We’re now in Flagstaff, Arizona. We stopped two days in Page in order to visit Antelope Canyon, a slot canyon from which amazing images emerge. The light filters down into the narrow passage, illuminating the fantastic swirls and forms of the rock. The tours are run by Navajo Indians, so 10 of us piled into a truck with Paul, our guide, and bumped along for 15 minutes down a wide wash. The entrance to the canyon is unprepossessing, just a narrow entrance in the wash. We entered and the passage quickly narrows down to anywhere from 2 feet to 8 feet wide. Being on the “Photographic tour” (and having paid more for the privilege), we had a longer time (2 hours) to click away. Of course, while the 10 of us were in there, groups of 20 people were also winding their way through the passage and past us and our tripods. As our guide led us along past the other groups, we left Dave behind. He didn’t realize we had moved on. Paul was very helpful, showing us good spots to set up and giving us a few moments to photograph before letting the other groups file past us. We were mostly shooting straight up, so the other people didn’t get in the image, but they did use flash, which affects a long exposure and, in the close quarters, jostled our tripods. Of course, I jostled my own tripod and about one fifth of my pictures were shaky. Dave’s calves hurt the next day because he was crouching a lot in trying to get his shots. Paul did one session of “light painting” where he ran a flashlight all over one area of rock and we did a long exposure that smooths out the bright light. We were very tired after 2 hours and ready to leave. We didn’t know what our results would look like, but we both got some nice shots.

Horseshoe Bend is a famous kink in the Colorado River, near Page. We went out there and slogged down a half mile of sand to the edge of the canyon. What a view! There were quite a few people strung out along the edge. It’s somewhat disconcerting to look down more than 1000 feet, but we managed to sidle our way close enough to the edge to get the entire curve of the river. It was cloudy and the light wasn’t optimal, but we got up early the next morning and went back out there. There were more clouds, but after a photographic workshop had left and we were the only one’s out there, the sun started to light up the rocks in a more interesting way. After all that exercise, we had breakfast out at the local steakhouse (apparently the Denny’s went out of business in Page) and drank quarts of coffee. There was a group of French-speakers on one side of our booth and a Spanish-speaking couple on the other side – an international clientele in this small town.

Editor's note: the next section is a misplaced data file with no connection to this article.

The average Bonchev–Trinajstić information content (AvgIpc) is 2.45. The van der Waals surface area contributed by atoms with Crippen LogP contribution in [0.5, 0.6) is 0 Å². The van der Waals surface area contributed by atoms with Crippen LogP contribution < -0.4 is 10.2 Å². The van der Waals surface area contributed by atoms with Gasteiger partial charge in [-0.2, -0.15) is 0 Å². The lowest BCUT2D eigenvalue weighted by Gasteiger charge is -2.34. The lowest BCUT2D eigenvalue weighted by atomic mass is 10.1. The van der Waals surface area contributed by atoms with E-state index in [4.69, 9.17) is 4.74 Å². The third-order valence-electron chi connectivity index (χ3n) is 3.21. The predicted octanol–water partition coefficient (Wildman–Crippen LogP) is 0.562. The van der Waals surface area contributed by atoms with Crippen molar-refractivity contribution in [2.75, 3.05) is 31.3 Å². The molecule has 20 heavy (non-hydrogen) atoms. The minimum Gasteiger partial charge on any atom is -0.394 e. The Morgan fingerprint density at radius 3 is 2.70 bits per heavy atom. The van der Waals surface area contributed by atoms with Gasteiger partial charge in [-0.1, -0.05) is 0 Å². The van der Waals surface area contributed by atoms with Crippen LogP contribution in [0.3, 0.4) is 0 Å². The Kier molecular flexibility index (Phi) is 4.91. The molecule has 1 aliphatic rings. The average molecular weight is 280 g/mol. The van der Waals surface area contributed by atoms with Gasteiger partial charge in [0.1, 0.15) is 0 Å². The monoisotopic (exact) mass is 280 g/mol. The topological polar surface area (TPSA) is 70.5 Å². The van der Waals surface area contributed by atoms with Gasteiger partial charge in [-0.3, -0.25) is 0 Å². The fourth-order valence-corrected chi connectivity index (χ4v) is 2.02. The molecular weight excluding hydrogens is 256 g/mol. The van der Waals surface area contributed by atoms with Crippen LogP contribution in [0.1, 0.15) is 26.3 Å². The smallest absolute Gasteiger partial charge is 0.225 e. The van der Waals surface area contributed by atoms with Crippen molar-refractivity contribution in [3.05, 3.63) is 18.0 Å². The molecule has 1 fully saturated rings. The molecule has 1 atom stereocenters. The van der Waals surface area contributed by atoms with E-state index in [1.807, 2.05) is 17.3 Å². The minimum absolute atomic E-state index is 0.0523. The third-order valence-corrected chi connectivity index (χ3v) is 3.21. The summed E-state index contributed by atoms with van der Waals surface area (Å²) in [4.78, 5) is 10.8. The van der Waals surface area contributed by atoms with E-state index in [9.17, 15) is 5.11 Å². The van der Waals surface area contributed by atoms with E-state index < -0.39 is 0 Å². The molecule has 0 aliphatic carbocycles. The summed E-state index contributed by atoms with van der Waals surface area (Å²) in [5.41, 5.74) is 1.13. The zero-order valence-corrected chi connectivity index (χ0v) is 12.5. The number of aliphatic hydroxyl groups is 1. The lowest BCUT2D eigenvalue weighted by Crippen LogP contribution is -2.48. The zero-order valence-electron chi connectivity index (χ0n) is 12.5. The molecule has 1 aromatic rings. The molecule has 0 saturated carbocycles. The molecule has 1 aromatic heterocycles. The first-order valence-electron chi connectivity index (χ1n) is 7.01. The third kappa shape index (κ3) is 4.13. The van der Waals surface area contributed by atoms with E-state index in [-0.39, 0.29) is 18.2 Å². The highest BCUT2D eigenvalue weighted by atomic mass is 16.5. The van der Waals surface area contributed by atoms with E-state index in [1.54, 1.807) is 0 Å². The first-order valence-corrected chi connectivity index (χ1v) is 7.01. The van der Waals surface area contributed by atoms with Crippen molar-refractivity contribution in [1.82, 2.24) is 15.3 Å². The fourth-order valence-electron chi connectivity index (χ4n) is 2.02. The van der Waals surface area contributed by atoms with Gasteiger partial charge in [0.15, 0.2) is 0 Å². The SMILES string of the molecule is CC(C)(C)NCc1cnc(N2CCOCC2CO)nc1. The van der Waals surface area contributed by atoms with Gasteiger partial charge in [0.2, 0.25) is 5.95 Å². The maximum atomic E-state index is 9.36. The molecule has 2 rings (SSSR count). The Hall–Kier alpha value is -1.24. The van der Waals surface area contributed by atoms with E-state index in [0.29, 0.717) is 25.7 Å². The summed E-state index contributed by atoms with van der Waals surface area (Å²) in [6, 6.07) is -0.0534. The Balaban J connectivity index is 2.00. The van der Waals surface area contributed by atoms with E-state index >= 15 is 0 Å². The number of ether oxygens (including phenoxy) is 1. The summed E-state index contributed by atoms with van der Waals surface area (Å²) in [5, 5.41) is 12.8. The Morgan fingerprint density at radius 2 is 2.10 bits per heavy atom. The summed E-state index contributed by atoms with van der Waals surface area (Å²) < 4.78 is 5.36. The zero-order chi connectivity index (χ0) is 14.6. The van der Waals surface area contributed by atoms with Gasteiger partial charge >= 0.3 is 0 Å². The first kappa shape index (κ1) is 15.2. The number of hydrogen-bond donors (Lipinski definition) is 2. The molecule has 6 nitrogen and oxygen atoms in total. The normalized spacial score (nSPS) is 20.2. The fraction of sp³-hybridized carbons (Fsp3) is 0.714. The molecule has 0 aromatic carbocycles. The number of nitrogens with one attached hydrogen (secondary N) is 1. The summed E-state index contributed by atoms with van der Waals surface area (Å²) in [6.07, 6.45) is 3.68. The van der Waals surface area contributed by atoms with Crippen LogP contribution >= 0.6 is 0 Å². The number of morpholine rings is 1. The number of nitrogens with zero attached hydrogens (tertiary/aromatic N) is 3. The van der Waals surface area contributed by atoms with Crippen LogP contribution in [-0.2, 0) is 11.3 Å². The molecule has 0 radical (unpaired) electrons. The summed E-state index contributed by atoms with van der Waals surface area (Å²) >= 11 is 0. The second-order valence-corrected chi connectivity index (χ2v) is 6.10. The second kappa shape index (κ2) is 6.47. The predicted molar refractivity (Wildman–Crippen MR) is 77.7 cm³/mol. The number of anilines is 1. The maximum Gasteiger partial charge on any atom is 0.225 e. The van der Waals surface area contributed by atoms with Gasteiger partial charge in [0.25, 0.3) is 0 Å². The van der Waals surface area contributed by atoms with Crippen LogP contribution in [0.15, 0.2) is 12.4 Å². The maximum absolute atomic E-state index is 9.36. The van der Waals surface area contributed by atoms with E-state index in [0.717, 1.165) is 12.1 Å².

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We’re in a nice campsite at Jacob Lake, Arizona. We’re 43 miles north of the North Rim of the Grand Canyon because we couldn’t get a campsite there. On our way here from Boulder, we spent a night in Hatch, Utah, where the manager told us that the aspens and red birch were in color in the mountains nearby. So we went for a ride and saw some aspen, but nothing outstanding, although there was a pretty little duck pond with nice trees around it. After the sun went down, the hot weather quickly chilled, but we walked to a nearby diner for some ice cream.

Tuesday we “stocked our larder” at Kanab, Utah. I must be old because when I told the campground manager we needed to  “stock our larder” in Kanab, she replied “Huh?” We got to Jacob Lake (where we haven’t seen a lake), settled in the small, but nice campsite and had some spaghetti for Dave’s birthday dinner. It was a quiet dinner, but we’ll go out to celebrate somewhere with more dining choices.

We rose with the sun on Wednesday, and headed down to the North Rim. We could see the smoky air right away, and drove 8 or 9 miles through a patch of burned trees, though it was obvious they hadn’t burned recently. There are a lot of colorful aspens along the road, and we stopped often, reveling in the golden morning light. I had forgotten the enormous meadows on the plateau, some running several miles in length. And, just like in 1983, I saw a dead cow by the side of the road. I didn’t stop to photograph it and it seemed to have disappeared on the way back. Maybe it was just taking a nap on its back with its legs sticking up in the air.

We reached the North Rim Lodge and looked into the Grand Canyon, only to be disappointed again. Smoky air obscured the view; anything more than a few miles away was a murky smudge. This was why, years ago, we stopped coming to the Grand Canyon in fall; I had forgotten. Too bad. We drove out a very pretty road to Point Imperial, photographed some more smoggy landscapes, ate lunch and drove along a dirt road, looking for the place we dry-camped 27 years ago. We think we found it, but our memories diverge. My high point of the day was spotting a Kaibab squirrel, an odd-looking creature with a brown-tan hunched body, a bushy white tail and furry ears that stand straight up like a Doberman’s.

We ventured out on some back roads yesterday. Clouds had come in and they were dampening the light to a dull even-ness. Instead of glowing like amethysts, the aspens were just light yellow. We finally found a good spot and got some breaks in the clouds.